“You are to escort the humans back to Earth. While you are there you are to establish your new department and monitor those humans with preternatural talents. As well as monitor for any extraterrestrial threats.”
“I’m going to be operating from Earth?”
“Since we can’t seem to keep you away, but you must operate in secret. The humans cannot be allowed to learn about the existence of other life outside their world until they are fit to do so.”
“What about the ones that are already here?”
“I suspect they’ll be dismissed as lunatics. Remember, Agent Raphael, this is to be kept strictly covert.”
“I know just the place.”
It took a couple days for Ray to return all the people to where they belonged. Most upon returning were subject to exorcisms by the local priory or found new vocations as the town idiot who had wandered into a faerie circle after hitting the bottle a little too hard the night before. Ray dropped Abby and Cletus off at their home. They fell into their respective beds and slept like the dead. Bart and Pietro were dropped off in the woods just outside of Glastonbury where they told Ray they were looking for ‘work’. Ray and Stovall arrived at the tor and made their way down to the abandoned depot.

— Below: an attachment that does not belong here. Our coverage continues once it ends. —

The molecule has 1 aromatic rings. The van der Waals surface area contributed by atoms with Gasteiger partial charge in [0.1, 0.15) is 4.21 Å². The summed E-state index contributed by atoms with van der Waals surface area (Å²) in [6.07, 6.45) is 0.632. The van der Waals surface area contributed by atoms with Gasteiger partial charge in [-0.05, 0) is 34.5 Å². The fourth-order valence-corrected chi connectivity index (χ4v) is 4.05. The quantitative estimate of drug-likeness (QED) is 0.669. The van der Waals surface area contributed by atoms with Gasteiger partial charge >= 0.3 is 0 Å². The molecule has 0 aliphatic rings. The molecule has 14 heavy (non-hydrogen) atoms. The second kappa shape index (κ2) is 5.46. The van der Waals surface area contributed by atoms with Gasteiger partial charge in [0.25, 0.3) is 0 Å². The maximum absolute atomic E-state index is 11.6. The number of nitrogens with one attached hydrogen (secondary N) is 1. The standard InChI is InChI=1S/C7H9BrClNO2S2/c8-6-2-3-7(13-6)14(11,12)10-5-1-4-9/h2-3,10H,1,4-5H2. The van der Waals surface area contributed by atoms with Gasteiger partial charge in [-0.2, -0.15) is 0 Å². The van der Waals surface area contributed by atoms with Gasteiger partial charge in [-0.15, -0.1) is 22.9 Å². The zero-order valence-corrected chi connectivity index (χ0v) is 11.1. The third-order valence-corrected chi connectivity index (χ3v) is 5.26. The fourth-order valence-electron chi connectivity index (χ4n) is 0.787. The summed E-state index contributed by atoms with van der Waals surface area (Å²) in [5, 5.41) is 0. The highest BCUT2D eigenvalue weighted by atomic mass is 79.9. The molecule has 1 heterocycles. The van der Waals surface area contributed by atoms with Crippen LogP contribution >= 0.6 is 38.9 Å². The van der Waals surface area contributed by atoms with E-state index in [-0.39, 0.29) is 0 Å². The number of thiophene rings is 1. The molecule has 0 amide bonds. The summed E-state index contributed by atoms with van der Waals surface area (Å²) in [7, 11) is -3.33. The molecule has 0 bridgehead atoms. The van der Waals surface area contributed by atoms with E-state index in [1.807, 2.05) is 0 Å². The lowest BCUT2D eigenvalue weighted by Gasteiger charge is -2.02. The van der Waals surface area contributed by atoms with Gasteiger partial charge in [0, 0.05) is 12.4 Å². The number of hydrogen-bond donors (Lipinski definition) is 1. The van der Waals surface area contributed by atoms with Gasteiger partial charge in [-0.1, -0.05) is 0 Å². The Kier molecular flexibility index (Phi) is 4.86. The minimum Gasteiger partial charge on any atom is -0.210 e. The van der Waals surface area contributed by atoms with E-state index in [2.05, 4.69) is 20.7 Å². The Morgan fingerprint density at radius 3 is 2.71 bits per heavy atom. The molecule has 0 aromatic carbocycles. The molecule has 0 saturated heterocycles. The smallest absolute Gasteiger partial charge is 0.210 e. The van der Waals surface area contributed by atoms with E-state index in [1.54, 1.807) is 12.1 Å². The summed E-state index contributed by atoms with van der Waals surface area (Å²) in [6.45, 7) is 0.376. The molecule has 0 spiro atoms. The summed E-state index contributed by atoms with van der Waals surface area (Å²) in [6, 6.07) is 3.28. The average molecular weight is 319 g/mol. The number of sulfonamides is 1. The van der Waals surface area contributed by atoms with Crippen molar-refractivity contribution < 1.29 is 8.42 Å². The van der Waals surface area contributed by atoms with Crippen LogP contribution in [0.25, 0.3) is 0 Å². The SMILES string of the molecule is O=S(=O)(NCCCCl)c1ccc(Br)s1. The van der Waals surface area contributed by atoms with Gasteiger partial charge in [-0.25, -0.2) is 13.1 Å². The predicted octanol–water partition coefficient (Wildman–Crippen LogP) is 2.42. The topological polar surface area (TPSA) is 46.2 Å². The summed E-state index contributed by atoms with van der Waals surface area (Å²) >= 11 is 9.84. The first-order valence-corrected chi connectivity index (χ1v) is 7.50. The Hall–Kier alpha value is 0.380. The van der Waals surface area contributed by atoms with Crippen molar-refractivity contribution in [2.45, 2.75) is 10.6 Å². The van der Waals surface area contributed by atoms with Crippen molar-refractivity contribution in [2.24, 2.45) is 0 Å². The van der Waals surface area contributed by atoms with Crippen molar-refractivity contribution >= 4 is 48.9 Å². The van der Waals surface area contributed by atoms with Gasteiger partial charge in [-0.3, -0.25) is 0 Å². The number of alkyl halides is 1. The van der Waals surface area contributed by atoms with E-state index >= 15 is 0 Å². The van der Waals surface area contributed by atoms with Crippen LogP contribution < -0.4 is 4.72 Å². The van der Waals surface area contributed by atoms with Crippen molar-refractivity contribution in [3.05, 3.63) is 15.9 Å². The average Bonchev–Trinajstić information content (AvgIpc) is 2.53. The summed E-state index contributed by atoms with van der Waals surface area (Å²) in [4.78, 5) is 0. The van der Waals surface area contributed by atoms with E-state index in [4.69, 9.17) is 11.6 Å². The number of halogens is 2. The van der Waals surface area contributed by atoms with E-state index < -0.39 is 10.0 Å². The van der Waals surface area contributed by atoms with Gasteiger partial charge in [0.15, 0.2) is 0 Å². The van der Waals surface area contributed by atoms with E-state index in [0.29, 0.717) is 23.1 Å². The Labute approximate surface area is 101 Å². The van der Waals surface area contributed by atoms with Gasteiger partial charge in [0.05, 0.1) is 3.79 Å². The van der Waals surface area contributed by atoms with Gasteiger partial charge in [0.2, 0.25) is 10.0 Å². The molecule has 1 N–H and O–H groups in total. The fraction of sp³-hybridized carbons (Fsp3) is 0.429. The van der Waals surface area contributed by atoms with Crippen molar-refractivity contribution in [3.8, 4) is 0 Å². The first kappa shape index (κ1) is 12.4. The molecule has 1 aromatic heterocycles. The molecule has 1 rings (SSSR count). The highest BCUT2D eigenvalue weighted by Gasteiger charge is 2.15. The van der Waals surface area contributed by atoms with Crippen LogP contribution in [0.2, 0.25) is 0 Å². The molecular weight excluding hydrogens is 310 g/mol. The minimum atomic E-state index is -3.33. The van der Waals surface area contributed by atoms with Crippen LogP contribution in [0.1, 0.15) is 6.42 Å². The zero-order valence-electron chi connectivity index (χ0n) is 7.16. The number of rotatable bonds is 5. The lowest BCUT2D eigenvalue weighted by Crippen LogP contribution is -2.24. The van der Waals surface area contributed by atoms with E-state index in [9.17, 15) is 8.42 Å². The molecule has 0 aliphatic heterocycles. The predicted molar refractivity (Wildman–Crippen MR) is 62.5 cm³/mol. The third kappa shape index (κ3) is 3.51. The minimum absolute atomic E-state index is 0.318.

“Under this rock, I shall build my bureaucracy,” he sighed, breathing deep breaths of the stale air.
“Hallelujah,” Stovall said, stoking his pipe.
“Can the potty mouth in the workplace, Agent Stovall.”
“Yeah, you like that?”
“I could get used to it.”
He enlisted the monks, the Disciples of Michael, who had lived there for generations and had, in the past, tried to manhandle him with some sort of makeshift kung fu, as file clerks, administrative assistants, and general office help. They were glad to aid in the cause of a seraph, even if that involved a great deal of collating and spreadsheets with pivot tables. Some of the more capable ones were enlisted as field agents. Ray's eyes and ears in the world.
One such monk was named Dowland. Dowland was young, scarcely out his teens and quick to fight. Ray assigned him to partner with Stovall. Stovall was to keep him in line and he was to remind Stovall who and where he was whenever he succumbed to his unfortunate temporal affliction.